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Opinion

Canada must commit to 100 per cent clean electricity

By Tom Green and Stephen Thomas      

In the face of renewed U.S. climate ambition, Canada needs to step up its game. This is our opportunity to get to a clean electricity grid by introducing a standard. Otherwise, we risk being left behind.

In February, U.S. President Joe Biden and Prime Minister Justin Trudeau agreed to accelerate climate ambition as part of the Roadmap for a Renewed U.S.–Canada Partnership. Mr. Biden speaks of the managed decline of the fossil fuel sector yet Mr. Trudeau continues to defend continuing and subsidizing oil and gas extraction. Photograph courtesy of Flickr and The Hill Times photograph by Andrew Meade

It’s easy in Canada to take electricity for granted. Flip a switch and the light turns on. Yet as we act to address the climate emergency, our relationship with electricity will need to change. Shifting away from burning fossil fuels toward using electricity is a key climate strategy, but we need to ensure that the electricity we use is clean, affordable, and reliable while delivering community benefits. A clean electricity standard works to ensure more clean power is added to the grid with binding targets and timelines.

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Feds likely to be drawn into talks on standardizing use of vaccine passports, despite reticence to wade in

News|By Beatrice Paez
Barring residents who haven’t been vaccinated from travelling to another province may be the unlikeliest of scenarios, but Prof. Krishnamurthy says he sees certificates being used to confer benefits to pass holders.

Don’t miss out on getting vaccine, urge MPs, Senators amid concerns over rare blood clots

News|By Palak Mangat
The political instinct is to ‘accept no risk’ when solving a problem, but that’s not how the ‘real world of medicine’ works, says former emergency-room doctor and Liberal MP Marcus Powlowski.

Appeal court overturns suspension of Canada-U.S. asylum agreement

Last July, a landmark Federal Court ruling declared the 17-year-old refugee pact violated the Charter. Today, the appeal court disagreed, and so the treaty will remain in effect.

Liberals move to cut short debate on UNDRIP bill after one day

The government’s time allocation motion will cut off debate on Bill C-15 after just a few speeches.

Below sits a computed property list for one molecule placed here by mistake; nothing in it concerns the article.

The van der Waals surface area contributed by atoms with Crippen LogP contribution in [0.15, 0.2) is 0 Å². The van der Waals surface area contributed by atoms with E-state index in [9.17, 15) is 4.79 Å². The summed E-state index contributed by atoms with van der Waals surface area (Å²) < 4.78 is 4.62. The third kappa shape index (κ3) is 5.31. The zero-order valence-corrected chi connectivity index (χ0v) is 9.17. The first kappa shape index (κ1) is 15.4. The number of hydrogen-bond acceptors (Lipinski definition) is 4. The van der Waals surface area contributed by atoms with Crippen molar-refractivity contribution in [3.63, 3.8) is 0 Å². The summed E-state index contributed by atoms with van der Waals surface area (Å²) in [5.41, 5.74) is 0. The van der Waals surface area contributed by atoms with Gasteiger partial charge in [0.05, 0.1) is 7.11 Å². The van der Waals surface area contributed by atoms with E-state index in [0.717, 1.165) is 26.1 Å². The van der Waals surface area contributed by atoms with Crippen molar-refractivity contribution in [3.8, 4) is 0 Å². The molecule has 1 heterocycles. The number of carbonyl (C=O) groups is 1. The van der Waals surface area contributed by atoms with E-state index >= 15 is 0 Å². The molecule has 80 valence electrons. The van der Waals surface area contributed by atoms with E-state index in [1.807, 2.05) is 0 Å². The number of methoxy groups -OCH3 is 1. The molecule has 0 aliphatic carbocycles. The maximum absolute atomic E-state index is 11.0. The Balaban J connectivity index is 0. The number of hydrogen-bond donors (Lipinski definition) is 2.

Federal support for Canada’s oil patch surged during pandemic, says new report

News|By Beatrice Paez
What is and isn’t considered a subsidy is politically charged. The government and industry are both likely to dispute or take issue with the inclusion of some, or many, of the programs to the group's tally. 

Feds target 90,000 temporary workers, international students for permanent residency this year

News|By Palak Mangat
While gaining a change in immigration status can be ‘transformational,’ the new policy does not go far enough as it excludes those not proficient in English or French, says one expert.

Feds say too early to talk opening Canada-U.S. border, but experts push for plan

News|By Neil Moss
There are a 'whole series of very complicated questions that nobody is talking about,' says border expert Edward Alden on the lack of planning for an eventual border reopening.

Has the Hill changed for women in the workplace post-#MeToo?

News|By Alice Chen
New prescribed policies, procedures forced people to think about how they were acting, creating a 'profound' change in terms of staff understanding how they need to relate in the workplace, says the PMO's Marci Surkes.

Syrian security situation used as guise for not having political will to repatriate detained Canadians, say experts

News|By Neil Moss
'I think [the Canadian government] needs to demonstrate a stronger case that there is a real security problem and it has never been able to do so,' says former diplomat Daniel Livermore.
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